"Human rights” has emerged as a prominent concept for justice amongst scholars, activists, politicians, aid workers, and NGO officials. It has wide use and powerful reach yet remains contested and fluid. What opportunities does the invocation of human rights enable, and what does it constrain? How do we understand the intellectual genealogy of human rights? Is human rights the terrain of resistance—or the new orthodoxy? The Gallatin Human Rights Initiative seeks to catalyze critical reflection and engagement with these and related questions.
The Gallatin Global Fellowship in Human Rights supports selected students with up to $5,000 in funding for extended research or experiential learning projects that focus on these issues. Students identify human rights organizations with which to work and propose their own summer projects and/or internships. The organizations should have the capacity to host students and incorporate them into the substantive aspects of their human rights work in meaningful ways. The aim of the fellowship is to allow students to contribute to the organization’s work while gaining experience in the human rights field in ways that complement their academic trajectory at NYU.
Fellows are required to attend and participate actively in two courses:
Fellows commit 9-12 weeks of full-time work on the summer internship and/or project with an organization working in the human rights field and must live on-site for the duration. Fellows must submit at least four blog posts about their experiences.
Fellows present their work to the NYU community at the group’s annual Human Rights Symposium. This will involve a substantial 10- to 12-page paper and/or a panel presentation.
Gallatin has sponsored 50 Global Fellows to date—eleven in 2015, nine in 2014, nine in 2013, eleven in 2012, and ten in 2011. To learn more about the Fellows and the organizations with which they are affiliated, visit the links below and see the Fellows' current blog site, blogs from 2011-14 Fellows, and annual symposium presentations about Fellows' summer experiences.
The Gallatin Global Fellowship in Human Rights is supported and advised by a group of distinguished leaders in the field of International Human Rights.
Learn more about the Advisory Council here.
The program is open to all undergraduate students in degree-granting programs at NYU and to master’s students in Engineering, Gallatin, the Global Institute for Public Health, the Graduate School of Arts and Science, Nursing, the School of Law, Social Work, Steinhardt, Tisch, and Wagner.
NOTE: This fellowship was organized primarily to benefit students who have little access to such funding; therefore, applications from undergraduates will receive priority consideration.
All selected fellows must be in residence at NYU Washington Square during the Spring semester following the application deadline and must be matriculated at NYU during the summer of the fellowship project. Additionally, undergraduate fellows must be matriculated at NYU during the Fall semester following the summer project.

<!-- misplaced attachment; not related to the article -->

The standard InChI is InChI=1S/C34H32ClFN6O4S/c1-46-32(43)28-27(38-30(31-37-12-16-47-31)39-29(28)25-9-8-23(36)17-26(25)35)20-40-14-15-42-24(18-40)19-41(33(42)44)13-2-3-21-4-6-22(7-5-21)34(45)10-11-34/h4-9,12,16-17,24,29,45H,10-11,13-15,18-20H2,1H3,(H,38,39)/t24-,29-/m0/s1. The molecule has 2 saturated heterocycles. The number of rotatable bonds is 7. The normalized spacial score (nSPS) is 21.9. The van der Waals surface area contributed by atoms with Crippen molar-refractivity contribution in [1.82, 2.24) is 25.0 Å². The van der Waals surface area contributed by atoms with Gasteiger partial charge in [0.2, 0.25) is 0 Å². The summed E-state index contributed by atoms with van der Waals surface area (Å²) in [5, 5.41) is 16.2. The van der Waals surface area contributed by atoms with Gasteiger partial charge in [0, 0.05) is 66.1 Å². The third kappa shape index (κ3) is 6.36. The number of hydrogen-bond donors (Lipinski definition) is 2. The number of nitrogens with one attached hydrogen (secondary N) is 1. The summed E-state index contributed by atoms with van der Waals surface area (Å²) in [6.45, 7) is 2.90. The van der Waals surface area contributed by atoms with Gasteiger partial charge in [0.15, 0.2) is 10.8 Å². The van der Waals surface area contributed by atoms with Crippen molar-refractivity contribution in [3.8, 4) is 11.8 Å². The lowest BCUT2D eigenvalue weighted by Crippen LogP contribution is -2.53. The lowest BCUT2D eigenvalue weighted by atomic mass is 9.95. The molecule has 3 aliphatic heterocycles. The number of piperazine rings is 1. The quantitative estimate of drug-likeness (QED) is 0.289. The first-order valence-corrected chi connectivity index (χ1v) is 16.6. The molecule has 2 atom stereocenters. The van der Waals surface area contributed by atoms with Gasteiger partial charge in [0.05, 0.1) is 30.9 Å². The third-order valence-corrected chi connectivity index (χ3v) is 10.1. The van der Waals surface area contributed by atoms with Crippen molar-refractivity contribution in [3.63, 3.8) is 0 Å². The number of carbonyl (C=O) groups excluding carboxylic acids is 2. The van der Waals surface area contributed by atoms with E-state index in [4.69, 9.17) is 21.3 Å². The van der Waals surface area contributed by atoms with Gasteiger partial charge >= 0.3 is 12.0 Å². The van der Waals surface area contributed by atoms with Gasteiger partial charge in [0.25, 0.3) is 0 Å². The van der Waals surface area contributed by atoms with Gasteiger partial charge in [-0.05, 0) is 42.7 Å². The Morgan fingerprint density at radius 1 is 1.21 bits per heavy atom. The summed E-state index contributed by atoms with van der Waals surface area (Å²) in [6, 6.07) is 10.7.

Interested students are advised to do the following:
*Identify and contact an organization working in the human rights field that will agree to host you as a Fellow (you may intern and/or conduct a viable human rights-related project under their supervision). This organization should clearly indicate in its literature that it operates from within a human rights framework. Organizations based abroad receive priority consideration. Prior involvement with the organization is not required.
While a firm commitment from the organization is not required by the fellowship application deadline, you should verify that the organization has the capacity to host students and incorporate them into the substantive aspects of their human rights work in meaningful ways. A confirmation from the organization will be expected of all accepted fellows by January.
*Identify an NYU faculty member (full- or part-time) who can oversee the independent study project in the Spring semester. This faculty member must also submit a recommendation letter by the application deadline. The independent study need not relate to human rights; it should focus on helping you to better contextualize your summer work (e.g., a history of the conflict, background on sociopolitical aspects of the region, etc.). You should also identify at least five related texts you anticipate reading.
*Attend a Fall 2015 Information Session (Gallatin Building, 1 Washington Place):
Thursday, September 24, 2015, 6:00-8:30 PM
Jerry H. Labowitz Theatre for the Performing Arts
Gallatin Building, 1 Washington Place, First Floor
*Attend Gallatin’s Human Rights Week and accompanying panel discussion for the photo exhibition, “Lost to History: Covering Conflict in the Age of the Eternal Present” (Jerry H. Labowitz Theatre for the Performing Arts, 1 Washington Place, First Floor):
September 21-25, 2015
Exhibition featuring the work of photographers Ron Haviv, Andrea Bruce, 2011 Human Rights Fellow Emily Pederson, and 2015 Human Rights Fellow Karanjit Singh
Monday, September 21, 2015
6:30-8:00 PM: Panel discussion on conflict photography with photographers Ron Haviv and Andrea Bruce, along with Emma Daly, Communications Director of Human Rights Watch
8:00-9:00 PM: Reception
For more information, contact Gallatin's Office of Global Programs at firstname.lastname@example.org or 212.998.7133.
Vasuki Nesiah is a legal scholar with a focus on public international law. Currently her main areas of research include the law and politics of international human rights and humanitarianism. more>
Patrick McCreery's teaching and research interests lie in the areas of sexual politics, family life, and social space in the United States. more>